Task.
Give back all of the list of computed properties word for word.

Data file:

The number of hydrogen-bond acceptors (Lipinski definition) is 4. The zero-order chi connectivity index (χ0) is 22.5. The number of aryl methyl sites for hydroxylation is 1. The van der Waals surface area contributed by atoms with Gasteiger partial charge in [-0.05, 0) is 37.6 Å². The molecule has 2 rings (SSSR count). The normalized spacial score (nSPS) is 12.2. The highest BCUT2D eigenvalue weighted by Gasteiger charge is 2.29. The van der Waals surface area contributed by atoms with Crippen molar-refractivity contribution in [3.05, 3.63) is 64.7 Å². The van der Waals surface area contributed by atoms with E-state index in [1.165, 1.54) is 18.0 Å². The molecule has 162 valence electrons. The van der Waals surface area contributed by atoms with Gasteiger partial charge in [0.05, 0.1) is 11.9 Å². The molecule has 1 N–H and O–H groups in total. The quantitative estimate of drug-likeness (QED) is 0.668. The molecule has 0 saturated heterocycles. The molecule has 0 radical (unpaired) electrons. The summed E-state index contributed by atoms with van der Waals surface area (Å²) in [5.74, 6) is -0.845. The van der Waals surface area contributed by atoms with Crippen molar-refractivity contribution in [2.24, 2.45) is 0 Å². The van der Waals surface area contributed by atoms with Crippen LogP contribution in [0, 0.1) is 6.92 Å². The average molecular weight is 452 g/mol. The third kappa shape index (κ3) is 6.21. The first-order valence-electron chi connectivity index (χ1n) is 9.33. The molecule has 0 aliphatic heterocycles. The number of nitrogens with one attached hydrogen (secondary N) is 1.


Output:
The number of hydrogen-bond acceptors (Lipinski definition) is 4. The zero-order chi connectivity index (χ0) is 22.5. The number of aryl methyl sites for hydroxylation is 1. The van der Waals surface area contributed by atoms with Gasteiger partial charge in [-0.05, 0) is 37.6 Å². The molecule has 2 rings (SSSR count). The normalized spacial score (nSPS) is 12.2. The highest BCUT2D eigenvalue weighted by Gasteiger charge is 2.29. The van der Waals surface area contributed by atoms with Crippen molar-refractivity contribution in [3.05, 3.63) is 64.7 Å². The van der Waals surface area contributed by atoms with E-state index in [1.165, 1.54) is 18.0 Å². The molecule has 162 valence electrons. The van der Waals surface area contributed by atoms with Gasteiger partial charge in [0.05, 0.1) is 11.9 Å². The molecule has 1 N–H and O–H groups in total. The quantitative estimate of drug-likeness (QED) is 0.668. The molecule has 0 saturated heterocycles. The molecule has 0 radical (unpaired) electrons. The summed E-state index contributed by atoms with van der Waals surface area (Å²) in [5.74, 6) is -0.845. The van der Waals surface area contributed by atoms with Crippen molar-refractivity contribution in [2.24, 2.45) is 0 Å². The van der Waals surface area contributed by atoms with Crippen LogP contribution in [0, 0.1) is 6.92 Å². The average molecular weight is 452 g/mol. The third kappa shape index (κ3) is 6.21. The first-order valence-electron chi connectivity index (χ1n) is 9.33. The molecule has 0 aliphatic heterocycles. The number of nitrogens with one attached hydrogen (secondary N) is 1.